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Cambridge Art History Research Seminars: Art and Law: War of Terror: Terror Incognitus

When Jan 25, 2017
from 05:00 PM to 07:00 PM
Where Lecture Room 2, Department of Art History
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For over ten years, Edmund Clark has sought aesthetic strategies to explore new and unseen processes of contemporary conflict. His work engages with state censorship and control, and is itself shaped by these processes, as it tries to reconfigure subjects we normally see as distant or threatening stereotypes on our screens. In exploring these issues, Clark examines the relationship between photographs, images and text, and between forms of evidence and visual communication. Clark uses photography and print publications as a vehicle for such experimentation to create objects that represent their subjects through form as well as content, while at the same time creating site-specific installations when given the opportunity to bring these subjects to museum or gallery audiences. In his seminar lecture, Clark will refer to works in his current exhibition at the Imperial War Museum, London (on until August 2017) and from his recent exhibition at the Zephyr Raum für Fotografie at the Reiss-Engelhorn-Museen, Mannheim. These presentations include Negative Publicity: Artefacts of Extraordinary Rendition about the CIA secret prison programme, Letters to Omar and Guantanamo: If the light goes out about the detention camps at Guantanamo Bay, and Control Order House about a form of detention without trial for terrorist suspects in the United Kingdom.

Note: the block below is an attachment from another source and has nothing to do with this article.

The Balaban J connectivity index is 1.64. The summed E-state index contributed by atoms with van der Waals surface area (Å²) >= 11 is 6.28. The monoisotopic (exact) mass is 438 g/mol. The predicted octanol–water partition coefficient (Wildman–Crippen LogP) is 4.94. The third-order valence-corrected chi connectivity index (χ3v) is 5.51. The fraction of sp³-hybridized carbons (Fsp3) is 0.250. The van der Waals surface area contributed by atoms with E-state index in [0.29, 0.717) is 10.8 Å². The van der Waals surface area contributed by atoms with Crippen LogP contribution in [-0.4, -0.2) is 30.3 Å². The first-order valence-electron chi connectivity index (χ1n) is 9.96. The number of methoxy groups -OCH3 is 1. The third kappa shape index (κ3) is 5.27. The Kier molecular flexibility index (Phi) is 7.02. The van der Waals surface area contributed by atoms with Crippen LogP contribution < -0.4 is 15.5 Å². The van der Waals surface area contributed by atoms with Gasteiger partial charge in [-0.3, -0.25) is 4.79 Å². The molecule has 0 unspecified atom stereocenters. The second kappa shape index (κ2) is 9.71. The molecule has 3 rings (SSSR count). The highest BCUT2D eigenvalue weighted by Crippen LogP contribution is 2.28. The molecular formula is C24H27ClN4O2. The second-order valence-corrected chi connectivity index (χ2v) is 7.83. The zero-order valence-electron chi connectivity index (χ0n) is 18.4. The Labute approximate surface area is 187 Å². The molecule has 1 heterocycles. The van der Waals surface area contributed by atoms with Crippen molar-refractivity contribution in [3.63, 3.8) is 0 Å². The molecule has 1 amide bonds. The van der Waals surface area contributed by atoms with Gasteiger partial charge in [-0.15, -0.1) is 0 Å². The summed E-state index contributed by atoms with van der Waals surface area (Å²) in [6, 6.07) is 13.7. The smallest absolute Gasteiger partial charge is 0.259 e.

Speaker Biography:

Edmund Clark is an award-winning artist whose work links history, politics and representation. His work has been published and exhibited in galleries and museums worldwide, and acquired for national and international collections including, in Britain, The National Portrait Gallery, The Imperial War Museum and The National Media Museum. Clark's awards include the Royal Photographic Society Hood Medal for Outstanding Photography for Public Service, The British Journal of Photography International Photography Award and being shortlisted for the prestigious Prix Pictet for the theme of power. His new book Negative Publicity: Artefacts of Extraordinary Rendition recently won the inaugural Photo Text Book Award at the International Rencontres D'Arles Festival in France. In addition to his work as an artist, Clark teaches at the University of the Arts London.